The door from the drawing room is in the middle of the image below. Five french windows with views east over sweeping lawns are hidden behind the white wall on the right.
The library is behind the five french doors in the middle of this view.
A hall at the south end of the library leads to the curved passage to the dining room. The passage originally had windows on both sides.
The dining room today, at least for an old house lover, is a heart breaker. How noble it must be — assuming it's intact — behind all that featureless white plasterboard. I realize it is an article of faith among designers of exhibition space that all distraction from the art itself must be ruthlessly eliminated. It seems to me, however, that most art was intended for private houses full of distractions.
Sandwiched between the dining room and Allom's new breakfast room, is a typical vintage serving pantry — under a whole lot of white paint — connected by dumbwaiter to the kitchen in the basement.
Let's head back towards the library and explore the Allom addition.
The library is to our right. The elevator is through the door in front of us on the left. Until recently, the beautiful wood paneled elevator cab survived. Everybody here shakes their head sadly at the memory of its violent dismemberment and substitution with a bland modern box. The truth is that everyone involved with the Nassau County Museum loves this old house and mourns its disfigurement. Unfortunately it seems to be an article of faith that this disfigurement is unavoidable.
The dining room, located beneath the hipped copper roof on the right, stood alone in Codman's original plan, balanced by the identical mass of the open porch on the north. Allom's addition contained a new kitchen on the bottom and breakfast, staff and service rooms above. It is clearly discernible behind the three arched windows on the left. Through the trees on the far left we can just see the top of the semi-permanent tent.
If you can't tell, I think Allom should have left the house alone. That doesn't mean, however, that the oval breakfast room he added isn't beautiful. Adjacent to the breakfast room is a line of french doors that formerly looked west over a lawn terrace, and are now hard up against the tent.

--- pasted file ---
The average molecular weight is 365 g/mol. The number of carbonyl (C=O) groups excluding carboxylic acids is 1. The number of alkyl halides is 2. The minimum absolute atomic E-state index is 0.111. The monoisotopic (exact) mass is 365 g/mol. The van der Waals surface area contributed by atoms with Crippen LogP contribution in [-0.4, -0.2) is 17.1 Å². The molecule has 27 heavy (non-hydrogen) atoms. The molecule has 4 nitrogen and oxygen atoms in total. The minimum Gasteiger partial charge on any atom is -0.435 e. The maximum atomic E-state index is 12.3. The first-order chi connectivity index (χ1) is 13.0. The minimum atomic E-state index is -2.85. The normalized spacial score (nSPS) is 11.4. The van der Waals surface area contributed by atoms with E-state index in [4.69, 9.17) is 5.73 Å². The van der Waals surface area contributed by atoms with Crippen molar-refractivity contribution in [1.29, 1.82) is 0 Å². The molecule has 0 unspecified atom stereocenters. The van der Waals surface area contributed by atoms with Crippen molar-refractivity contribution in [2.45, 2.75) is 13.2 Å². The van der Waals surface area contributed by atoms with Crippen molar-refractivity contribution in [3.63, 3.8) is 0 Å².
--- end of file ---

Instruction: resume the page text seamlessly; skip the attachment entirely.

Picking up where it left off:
Here's the tent from the lawn, undeniably useful for museum functions, but not very beautiful.
Let's head back toward the elevator and the main hall, where we'll take the stairs to the second floor.
I am authoritatively informed that the Fricks shared a master bedroom on the south end of the house, immediately to the right of the stairs. Here too the architecture is obscured by bland white screens. OK, OK, I'm being redundant, but I simply do not see how this adds to the experience of seeing art.
An adjacent dressing room, reputed to be largely intact, was locked at the time of my visit. Beyond it is the elevator, and beyond that is this institutional stair. There must have been an elaborate master bathroom in this vicinity at one time, as well as a secondary service stair. No trace of either remains. The view out the window in the second image is of the roof of the dining room.
Now we're looking north along the second floor hall. The master bedroom is behind the camera and a suite of guestrooms is beyond the double doors at the end of the hall. Except, I don't believe they were originally guestrooms. I think we just finished looking at what's left of Lloyd Bryce's bedroom suite, and his wife's suite was at the other end of the floor.
Now we're inside the double doors, in an area that has been radically reconfigured into a museum shop. For those who care about old house forensics, numerous clues to past arrangements remain. The door on the right in the first image below, for example, leads to a room that is too small to be a bedroom, has no en suite bathroom and is unlikely to have been anything other than a lady's boudoir.
The built-in drawers make the adjacent room, in my opinion, unlikely to have been a bedroom, but very probably a dressing room. Its fireplace is happily unmasked.
Although the original floor plan was demolished to create the gift shop, I'll bet a fine big bedroom and an elaborate master bath originally completed Mrs. Bryce's bedroom suite. Before the trees grew up, these rooms would have had an excellent water view, and the lady of the house always got the best view.